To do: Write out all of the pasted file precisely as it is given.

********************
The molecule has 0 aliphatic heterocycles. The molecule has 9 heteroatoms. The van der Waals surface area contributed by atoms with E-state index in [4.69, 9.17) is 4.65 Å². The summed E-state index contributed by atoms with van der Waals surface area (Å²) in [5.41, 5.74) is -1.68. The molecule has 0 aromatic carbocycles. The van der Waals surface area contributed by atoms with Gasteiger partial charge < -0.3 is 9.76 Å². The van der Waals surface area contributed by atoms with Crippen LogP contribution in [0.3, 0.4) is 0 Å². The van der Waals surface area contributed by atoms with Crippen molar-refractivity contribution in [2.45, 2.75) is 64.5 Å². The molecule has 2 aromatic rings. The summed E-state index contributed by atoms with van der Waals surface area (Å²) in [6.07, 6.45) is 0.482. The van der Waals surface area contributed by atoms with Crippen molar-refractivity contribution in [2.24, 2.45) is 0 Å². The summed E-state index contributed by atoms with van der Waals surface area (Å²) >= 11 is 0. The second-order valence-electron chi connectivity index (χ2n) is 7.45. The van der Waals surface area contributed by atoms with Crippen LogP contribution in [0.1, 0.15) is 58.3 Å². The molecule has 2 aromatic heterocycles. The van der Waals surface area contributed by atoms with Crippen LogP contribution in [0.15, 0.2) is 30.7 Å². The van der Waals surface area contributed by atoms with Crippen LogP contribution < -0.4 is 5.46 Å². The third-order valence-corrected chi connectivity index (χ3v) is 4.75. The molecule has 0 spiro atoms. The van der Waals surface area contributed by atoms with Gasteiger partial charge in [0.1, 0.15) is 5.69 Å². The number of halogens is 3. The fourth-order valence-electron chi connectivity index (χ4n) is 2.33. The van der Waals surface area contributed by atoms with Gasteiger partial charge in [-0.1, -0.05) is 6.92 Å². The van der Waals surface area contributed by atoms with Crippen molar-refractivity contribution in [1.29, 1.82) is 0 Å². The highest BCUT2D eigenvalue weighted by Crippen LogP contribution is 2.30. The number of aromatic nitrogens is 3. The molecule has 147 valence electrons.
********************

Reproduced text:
The molecule has 0 aliphatic heterocycles. The molecule has 9 heteroatoms. The van der Waals surface area contributed by atoms with E-state index in [4.69, 9.17) is 4.65 Å². The summed E-state index contributed by atoms with van der Waals surface area (Å²) in [5.41, 5.74) is -1.68. The molecule has 0 aromatic carbocycles. The van der Waals surface area contributed by atoms with Gasteiger partial charge < -0.3 is 9.76 Å². The van der Waals surface area contributed by atoms with Crippen LogP contribution in [0.3, 0.4) is 0 Å². The van der Waals surface area contributed by atoms with Crippen molar-refractivity contribution in [2.45, 2.75) is 64.5 Å². The molecule has 2 aromatic rings. The summed E-state index contributed by atoms with van der Waals surface area (Å²) in [6.07, 6.45) is 0.482. The van der Waals surface area contributed by atoms with Crippen molar-refractivity contribution in [2.24, 2.45) is 0 Å². The summed E-state index contributed by atoms with van der Waals surface area (Å²) >= 11 is 0. The second-order valence-electron chi connectivity index (χ2n) is 7.45. The van der Waals surface area contributed by atoms with Crippen LogP contribution in [0.1, 0.15) is 58.3 Å². The molecule has 2 aromatic heterocycles. The van der Waals surface area contributed by atoms with Crippen LogP contribution in [0.15, 0.2) is 30.7 Å². The van der Waals surface area contributed by atoms with Crippen LogP contribution < -0.4 is 5.46 Å². The third-order valence-corrected chi connectivity index (χ3v) is 4.75. The molecule has 0 spiro atoms. The van der Waals surface area contributed by atoms with Gasteiger partial charge in [0.1, 0.15) is 5.69 Å². The number of halogens is 3. The fourth-order valence-electron chi connectivity index (χ4n) is 2.33. The van der Waals surface area contributed by atoms with Gasteiger partial charge in [-0.1, -0.05) is 6.92 Å². The van der Waals surface area contributed by atoms with Crippen molar-refractivity contribution in [1.29, 1.82) is 0 Å². The highest BCUT2D eigenvalue weighted by Crippen LogP contribution is 2.30. The number of aromatic nitrogens is 3. The molecule has 147 valence electrons.